Assuming your congregation is incorporated and has decided that it’s time to sell your property, several steps need to be taken to make sure that endeavor is handled responsibly. This involved acting in the best interest of the congregation/corporation, the governing documents, and the applicable state laws.
Not all churches own their property. Your real property may be owned by your denomination, regional office, synod, or similar as opposed to your congregation. How title to the property is lead will most likely be set forth in a recorded deed that can be obtained through the local county recorder’s office or title company.
Once you have a copy of the deed, it is important to check how the title is held to ensure the church is the sole owner of the property and the name of the owner of record. Often, clouds on title will arise from a defective deed in the form of the improper name of the Grantee. For example, when a church is incorporated as “The Church of Southern California” but the grantee is listed on the deed as “The Church of California”, the latter is the owner of record. In such an instance, an attorney or title company may need to assist in correcting this error. Otherwise, the church would be unable to convey clear/marketable title to the property.
Your church will have set forth its governance in the form of a constitution, bylaws, or a condonation thereof. These documents will determine how your church may own and sell real property. As a non-profit corporation, the power lies with the members of the congregation as opposed to shareholders or a board of directors.
Generally speaking, the corporation will have the power to buy, sell, and encumber real property upon the approval of a majority of the active and voting members. These documents will also set forth how that approval may be sought, such as calling a congregational meeting as per the requirements of the bylaws. Often, a congregation will agree to sell its property with a caveat that the Church Council seek a buyer and return with a bonafide offer for approval by the congregation.
Throughout the process, these governing documents must be followed and accompanied by minutes and resolutions granting the appropriate individuals the capacity to legally bind the corporation and transfer title.
Now that the congregation has approved the selling of the property, the church will need to secure proper representation to ensure the matter is handled properly and in the best interest of the church.
Inherently, all churches have members who are also licensed by the state to broker real estate transactions. Church members by their very nature have a conflict of interest. Are they working for their church or their well-being?
As hinted above, selling special use/religious property is complex and involves far more than holding an open house and signing on the dotted line. Although the location is always key, the underlying zoning of the property has a far greater effect on the ultimate value of the property to a potential buyer. After all, the property only has value to the buyer if they can utilize the property for their intended purpose.
there is more than a singular value to church property depending on who the ultimate buyer is. To arrive at these values, it is important to consider the site feasibility and economic value of the property. In other words, if a church is located in a residential zone and does not have a benefit of a Conditional Use Permit, some church buyers may not be willing to purchase the property. Similarly, a residential developer may value the property for a higher amount than a church would.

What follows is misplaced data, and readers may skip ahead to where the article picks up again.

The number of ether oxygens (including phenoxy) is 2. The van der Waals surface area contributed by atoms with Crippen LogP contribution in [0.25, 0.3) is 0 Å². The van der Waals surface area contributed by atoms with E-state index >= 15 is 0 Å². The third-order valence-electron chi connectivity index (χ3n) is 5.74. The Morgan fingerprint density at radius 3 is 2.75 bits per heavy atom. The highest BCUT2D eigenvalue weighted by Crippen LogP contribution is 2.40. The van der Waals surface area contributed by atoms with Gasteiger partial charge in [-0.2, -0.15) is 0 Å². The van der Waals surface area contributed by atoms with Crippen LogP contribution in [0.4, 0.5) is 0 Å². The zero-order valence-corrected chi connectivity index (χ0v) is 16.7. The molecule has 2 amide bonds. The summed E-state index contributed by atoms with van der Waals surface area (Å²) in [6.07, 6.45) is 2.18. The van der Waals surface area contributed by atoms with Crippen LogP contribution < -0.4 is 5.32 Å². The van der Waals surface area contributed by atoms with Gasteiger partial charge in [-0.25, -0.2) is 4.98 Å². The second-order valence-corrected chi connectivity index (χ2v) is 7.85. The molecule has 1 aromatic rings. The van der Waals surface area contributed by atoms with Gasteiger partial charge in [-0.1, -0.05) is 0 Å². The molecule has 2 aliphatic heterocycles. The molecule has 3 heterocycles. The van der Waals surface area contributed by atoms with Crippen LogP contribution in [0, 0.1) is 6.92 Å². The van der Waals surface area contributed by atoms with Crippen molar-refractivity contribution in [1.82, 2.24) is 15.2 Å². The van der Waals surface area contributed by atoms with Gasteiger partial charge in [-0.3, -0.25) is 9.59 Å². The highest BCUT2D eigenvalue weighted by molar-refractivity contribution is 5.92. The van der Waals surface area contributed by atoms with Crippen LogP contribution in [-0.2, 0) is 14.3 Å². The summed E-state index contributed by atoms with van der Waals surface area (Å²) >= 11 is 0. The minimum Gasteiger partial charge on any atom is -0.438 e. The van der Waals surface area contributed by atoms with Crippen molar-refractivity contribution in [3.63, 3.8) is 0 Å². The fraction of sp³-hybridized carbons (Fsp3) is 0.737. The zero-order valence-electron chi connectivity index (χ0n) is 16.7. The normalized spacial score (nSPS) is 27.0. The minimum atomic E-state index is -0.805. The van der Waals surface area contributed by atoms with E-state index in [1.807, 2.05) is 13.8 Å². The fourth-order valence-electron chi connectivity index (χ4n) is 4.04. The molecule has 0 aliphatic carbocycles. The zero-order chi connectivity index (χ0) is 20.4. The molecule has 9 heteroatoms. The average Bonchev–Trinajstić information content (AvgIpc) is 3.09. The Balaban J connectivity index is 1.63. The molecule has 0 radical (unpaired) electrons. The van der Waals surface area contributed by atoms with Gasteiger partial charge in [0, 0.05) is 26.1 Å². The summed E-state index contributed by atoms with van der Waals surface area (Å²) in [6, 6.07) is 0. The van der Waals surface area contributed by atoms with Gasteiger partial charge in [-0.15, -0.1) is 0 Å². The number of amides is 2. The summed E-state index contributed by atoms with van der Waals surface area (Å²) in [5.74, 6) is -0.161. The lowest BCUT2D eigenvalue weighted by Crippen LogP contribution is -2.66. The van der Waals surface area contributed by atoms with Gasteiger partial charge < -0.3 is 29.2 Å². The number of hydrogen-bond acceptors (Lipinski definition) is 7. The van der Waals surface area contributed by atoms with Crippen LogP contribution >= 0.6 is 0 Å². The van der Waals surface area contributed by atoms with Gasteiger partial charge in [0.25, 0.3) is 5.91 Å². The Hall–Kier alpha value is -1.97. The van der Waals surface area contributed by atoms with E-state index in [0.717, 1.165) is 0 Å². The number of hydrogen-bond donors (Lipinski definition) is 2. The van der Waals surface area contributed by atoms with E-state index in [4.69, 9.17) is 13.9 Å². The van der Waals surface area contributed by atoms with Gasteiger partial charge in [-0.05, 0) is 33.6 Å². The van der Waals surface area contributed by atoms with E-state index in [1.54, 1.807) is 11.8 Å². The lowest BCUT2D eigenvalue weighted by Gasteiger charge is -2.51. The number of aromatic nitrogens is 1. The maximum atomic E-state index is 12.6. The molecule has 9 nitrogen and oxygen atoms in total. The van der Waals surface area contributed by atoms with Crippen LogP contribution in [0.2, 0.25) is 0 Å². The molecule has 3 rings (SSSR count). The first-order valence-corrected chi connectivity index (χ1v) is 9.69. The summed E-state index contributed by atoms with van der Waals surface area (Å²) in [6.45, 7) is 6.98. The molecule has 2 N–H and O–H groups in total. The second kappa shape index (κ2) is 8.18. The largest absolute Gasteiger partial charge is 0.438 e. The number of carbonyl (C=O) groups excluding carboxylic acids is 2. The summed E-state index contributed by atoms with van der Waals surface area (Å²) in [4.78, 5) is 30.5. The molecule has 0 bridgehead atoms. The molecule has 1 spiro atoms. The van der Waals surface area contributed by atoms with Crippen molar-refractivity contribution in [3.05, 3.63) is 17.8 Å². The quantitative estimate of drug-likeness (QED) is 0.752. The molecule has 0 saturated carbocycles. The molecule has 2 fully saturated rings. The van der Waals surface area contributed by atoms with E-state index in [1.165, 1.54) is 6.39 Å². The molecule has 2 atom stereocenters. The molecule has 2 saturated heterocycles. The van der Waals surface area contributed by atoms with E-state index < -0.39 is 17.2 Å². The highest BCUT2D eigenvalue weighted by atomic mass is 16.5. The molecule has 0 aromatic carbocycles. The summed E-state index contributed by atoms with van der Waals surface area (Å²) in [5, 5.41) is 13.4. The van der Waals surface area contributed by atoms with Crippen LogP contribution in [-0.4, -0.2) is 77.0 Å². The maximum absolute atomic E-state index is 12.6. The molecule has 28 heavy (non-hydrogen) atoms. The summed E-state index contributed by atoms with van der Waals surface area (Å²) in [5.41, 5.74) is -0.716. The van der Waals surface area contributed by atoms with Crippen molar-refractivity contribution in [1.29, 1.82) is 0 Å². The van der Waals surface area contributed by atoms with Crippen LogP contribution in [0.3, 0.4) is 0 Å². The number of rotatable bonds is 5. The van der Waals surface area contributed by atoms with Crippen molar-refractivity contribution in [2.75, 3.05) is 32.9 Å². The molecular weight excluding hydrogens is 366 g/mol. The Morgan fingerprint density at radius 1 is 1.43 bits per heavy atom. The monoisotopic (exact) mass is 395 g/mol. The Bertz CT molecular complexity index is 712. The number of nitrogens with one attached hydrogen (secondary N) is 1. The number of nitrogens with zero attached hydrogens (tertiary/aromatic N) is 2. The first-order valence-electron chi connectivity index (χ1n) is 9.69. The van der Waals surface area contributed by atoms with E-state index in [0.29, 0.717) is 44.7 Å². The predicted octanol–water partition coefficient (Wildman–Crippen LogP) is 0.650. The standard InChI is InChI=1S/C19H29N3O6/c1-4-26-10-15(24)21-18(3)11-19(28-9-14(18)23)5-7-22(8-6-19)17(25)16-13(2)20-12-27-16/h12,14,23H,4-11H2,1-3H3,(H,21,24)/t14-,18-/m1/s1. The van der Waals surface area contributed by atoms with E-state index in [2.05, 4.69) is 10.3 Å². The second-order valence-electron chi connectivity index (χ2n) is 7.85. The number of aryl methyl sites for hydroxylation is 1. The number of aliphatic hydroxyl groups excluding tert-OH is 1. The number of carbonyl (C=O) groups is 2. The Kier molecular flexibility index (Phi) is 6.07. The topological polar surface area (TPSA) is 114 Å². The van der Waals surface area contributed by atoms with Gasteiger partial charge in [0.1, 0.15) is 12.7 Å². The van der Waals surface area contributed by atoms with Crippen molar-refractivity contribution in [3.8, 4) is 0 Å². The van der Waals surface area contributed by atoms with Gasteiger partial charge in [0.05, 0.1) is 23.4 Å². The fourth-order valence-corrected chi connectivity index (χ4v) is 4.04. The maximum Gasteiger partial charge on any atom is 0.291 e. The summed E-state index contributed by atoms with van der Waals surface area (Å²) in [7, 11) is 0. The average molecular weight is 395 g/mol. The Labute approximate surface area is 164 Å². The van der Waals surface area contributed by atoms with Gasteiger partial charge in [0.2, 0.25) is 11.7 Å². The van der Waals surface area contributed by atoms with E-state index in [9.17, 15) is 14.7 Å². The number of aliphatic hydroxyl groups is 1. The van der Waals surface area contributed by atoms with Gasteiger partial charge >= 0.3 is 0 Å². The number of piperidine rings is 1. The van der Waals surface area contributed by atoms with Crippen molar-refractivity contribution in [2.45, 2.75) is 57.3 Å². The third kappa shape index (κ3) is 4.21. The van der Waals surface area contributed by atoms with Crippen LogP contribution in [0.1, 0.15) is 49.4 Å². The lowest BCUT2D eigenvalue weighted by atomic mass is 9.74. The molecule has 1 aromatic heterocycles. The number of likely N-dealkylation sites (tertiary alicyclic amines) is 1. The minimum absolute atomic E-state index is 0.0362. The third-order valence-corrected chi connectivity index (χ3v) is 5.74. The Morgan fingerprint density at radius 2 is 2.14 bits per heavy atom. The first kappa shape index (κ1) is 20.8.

In determining the value of your property, is it important to obtain more than a simple Broker’s Opinion of Value by way of a zoning or market analysis. As part of this analysis, it is important to obtain and understand a Title/Preliminary Report of the property. This report will outline the legal description of the property, and note any encumbrances (mortgages, deed restrictions, outstanding taxes, and easements), all of which affect the use of and transfer of title. When used properly, this report will uncover potential challenges to the sale process that might impact the ultimate value realized.
California Attorney General:
A religious corporation must give written notice to the Attorney General 20 days before it sells, leases, conveys, exchanges, transfers or otherwise disposes of all or substantially all of its assets unless the Attorney General has given the corporation a written waiver of this section as to the proposed transaction. That notice must include a: (i) letter signed by an attorney or a director of the corporation describing the proposed action; (ii) copy of the resolution of the board of directors authorizing the proposed action; (iii) copy of the corporation’s current financial statement; and (iv) copy of the corporation’s articles of incorporation. In addition, the Attorney General may require an independent appraisal or other evidence that the sale price and terms are fair to the corporation.
No portion of any fees, or money received from the sale of the church property can be distributed or otherwise inure to the benefit of any private individual.
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Disclaimer: Every situation is different and particular facts may vary thereby changing or altering a possible course of action or conclusion. The information contained herein is intended to be general in nature as laws vary between federal, state, counties, and municipalities and therefore may not apply to any given matter. This information is not intended to be legal advice or relied upon as a legal opinion, course of action, accounting, tax, or other professional services. You should consult the proper legal or professional advisor knowledgeable in the area that pertains to your particular situation.